It is frustrating to hear time and again that we are working hard with no other substantial information.
    We are all frustrated that we don't have a cure and are walking around, pain free. Yet it is frustrating to see time and time again that we either don't read the posts or don't read them carefully. Please re-read a few of these:

    http://sci.rutgers.edu/forum/showpos...&postcount=973

    http://sci.rutgers.edu/forum/showpos...&postcount=960

    and at least read the abstract from Dr. Davies' latest paper:

    http://www.plosone.org/article/info%...l.pone.0017328

    ( which was already duplicated in this post: )

    http://sci.rutgers.edu/forum/showpos...&postcount=977

    After you have read those, please look me in the eye (figuratively speaking, of course) and tell me that there is "no other substantial information".

    Dr. Davies is an extremely thorough, careful, and methodical researcher. You won't see any "cold fusion" hyperbole coming from his lab in an attempt to boost the stock price for some publicly-held company, or to bring much needed monies in from private foundations. At the same time, he has an extremely creative mind that has led him to new discoveries that others have overlooked. This combination of creativity and methodicalness is extremely rare in anybody, including a scientific researcher. When he says that his lab was the first known successful transplantation of human astrocytes into rats, I would say that is significant and substantial information. Why?

    1) He showed that regeneration is not just possible with "lower" life forms, but by using human cells in rats. The next step is to show that human cells will work in humans. (Step-by-step, inch-by-inch.)

    2) He showed that there are at least two populations of astrocytes, the GDA-BMP and the GDA-CNT. Previously these were only proved to exist in rats. Now he has shown that the same populations exist in humans and that they have the same regenerative properties in rats (or lack thereof in the case of GDA-CNT) as the rat cells do. This demonstrates that there are fundamental similarities between the rat CNS and the human CNS, all the way down to the smallest functional building blocks, and that many (if not most) experiments in rats will translate to humans.

    I believe that he has at least one or two more papers in the "hopper" and that we will continue to see "substantial information" over the coming year.

    As you note in the part of your post that I did not quote, he cannot release any of the preliminary results of any of his experiments prior to official publication. So we will have to wait for the next paper before we receive more "substantial information". As others have noted, the review process can be quite lengthy and, in many cases, overly political.

    Nonetheless they will be published sooner or later, and each one brings us a step closer to what we all want -- first, human trials and then a generally released cure.

    Please don't let your frustrations with the "system" or Dr. Davies' choice to spend more time doing research than posting on CareCure lessen your enthusiasm for what he is doing. To date he has:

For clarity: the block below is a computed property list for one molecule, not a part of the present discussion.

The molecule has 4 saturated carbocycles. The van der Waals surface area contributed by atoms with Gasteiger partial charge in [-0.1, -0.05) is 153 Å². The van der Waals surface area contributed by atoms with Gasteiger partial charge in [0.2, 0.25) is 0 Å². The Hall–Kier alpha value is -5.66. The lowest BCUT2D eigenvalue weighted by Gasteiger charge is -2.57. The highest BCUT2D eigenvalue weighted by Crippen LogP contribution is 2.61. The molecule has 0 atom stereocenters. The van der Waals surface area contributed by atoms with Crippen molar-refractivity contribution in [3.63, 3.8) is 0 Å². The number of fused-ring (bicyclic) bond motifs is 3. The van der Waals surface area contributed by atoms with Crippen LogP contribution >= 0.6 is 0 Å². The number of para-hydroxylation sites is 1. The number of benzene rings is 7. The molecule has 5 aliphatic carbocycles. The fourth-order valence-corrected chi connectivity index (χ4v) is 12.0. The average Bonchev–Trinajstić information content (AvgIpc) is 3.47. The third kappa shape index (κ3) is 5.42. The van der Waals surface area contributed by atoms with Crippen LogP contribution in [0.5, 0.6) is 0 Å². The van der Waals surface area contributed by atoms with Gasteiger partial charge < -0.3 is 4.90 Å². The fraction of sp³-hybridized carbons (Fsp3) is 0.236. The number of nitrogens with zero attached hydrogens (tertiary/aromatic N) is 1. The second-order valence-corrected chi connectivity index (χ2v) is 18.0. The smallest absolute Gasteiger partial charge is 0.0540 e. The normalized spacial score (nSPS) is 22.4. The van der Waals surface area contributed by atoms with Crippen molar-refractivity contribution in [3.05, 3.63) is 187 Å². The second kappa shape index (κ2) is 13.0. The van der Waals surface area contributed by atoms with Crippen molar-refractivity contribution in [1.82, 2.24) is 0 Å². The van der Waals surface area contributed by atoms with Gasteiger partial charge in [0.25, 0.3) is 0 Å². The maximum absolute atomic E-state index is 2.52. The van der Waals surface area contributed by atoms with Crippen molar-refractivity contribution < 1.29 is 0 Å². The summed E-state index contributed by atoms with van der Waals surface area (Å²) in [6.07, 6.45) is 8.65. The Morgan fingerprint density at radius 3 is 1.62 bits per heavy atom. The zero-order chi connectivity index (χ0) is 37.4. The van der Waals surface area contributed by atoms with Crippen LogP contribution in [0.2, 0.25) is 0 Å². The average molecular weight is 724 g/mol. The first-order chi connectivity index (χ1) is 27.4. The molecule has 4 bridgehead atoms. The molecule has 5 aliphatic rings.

a) Developed a method to repair partially transected spinal cords in rats, so that they recovered 100% of their functional mobility.

    b) Shown that this recovery led to no incidence of neuropathic pain.

    c) That there are actually (at least) two populations of astrocytes. One is associated with the formation of CNS "scar tissue" and increased neuropathic pain, while the other leads to recovery without pain.

    d) That these two same populations exist in humans.

    e) That transplanting the human cells into rats led to even greater recovery in rats than using the rat cells. This strongly implies that this technique will work in humans.

    f) He has stated that he is fully committed to bringing these same benefits to chronic injuries, as well as the acute injuries that his published papers have focused on.

    I believe that his team is leading the way and that right now it represents our best chance for recovery. I don't really want him to spend time talking to me, or posting on CareCure, or having to raise funds. I want him to work his butt off in the lab, publish more papers, and spend time with his kid. YMMV. Thanks for listening.

  8. #1028
    That was excellent post C.Hansen. Thank you and thank to Dr. Davies for his great effort.
    If he need human rats I am ready to go to his lab :-)) Hope both Dr. Davies and his wife, Brain Tumor researcher would succeed in what they doing as they would made cure for me with SCI and my wife with brain tumor...
    www.MiracleofWalk.com

    Miracles are not contrary to nature, but only contrary
    to what we know about nature
    Saint Augustine

  9. #1029
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    Charles Hansen, my friend, I think we are differing in what we mean by substantial. In the context I had used it I don't mind saying it to you again:

    Quote Originally Posted by Quad62 View Post
    ....there is very little information anymore on things that matter to sci chronics like success/failure/replication of different therapies on relevant injury models, and potential time lines for clinical trial. It is frustrating to hear time and again that we are working hard with no other substantial information.
    I don't doubt that he is sincere and committed just like he was five years ago when he said clinical trials in the next five years. However, the lack of progress on substantial issues is frustrating given that it has already been five years.

    As I mentioned in my earlier post #1001, if the new plan is to use induced pluripotent stem cells to derive GDA BMP cells, the path to clinical trials could have become indeterminately longer because of discovery of mutations in IPS cells. I wish there was someway to clarify this. Would it be possible for you to clarify this? Thanks.

  10. #1030
    Quote Originally Posted by comad View Post
    If he need human rats I am ready to go to his lab :-))
    I have already told him that I would happily dress up in a rat costume with a long tail and whiskers. He has so far declined....

    Hang in there!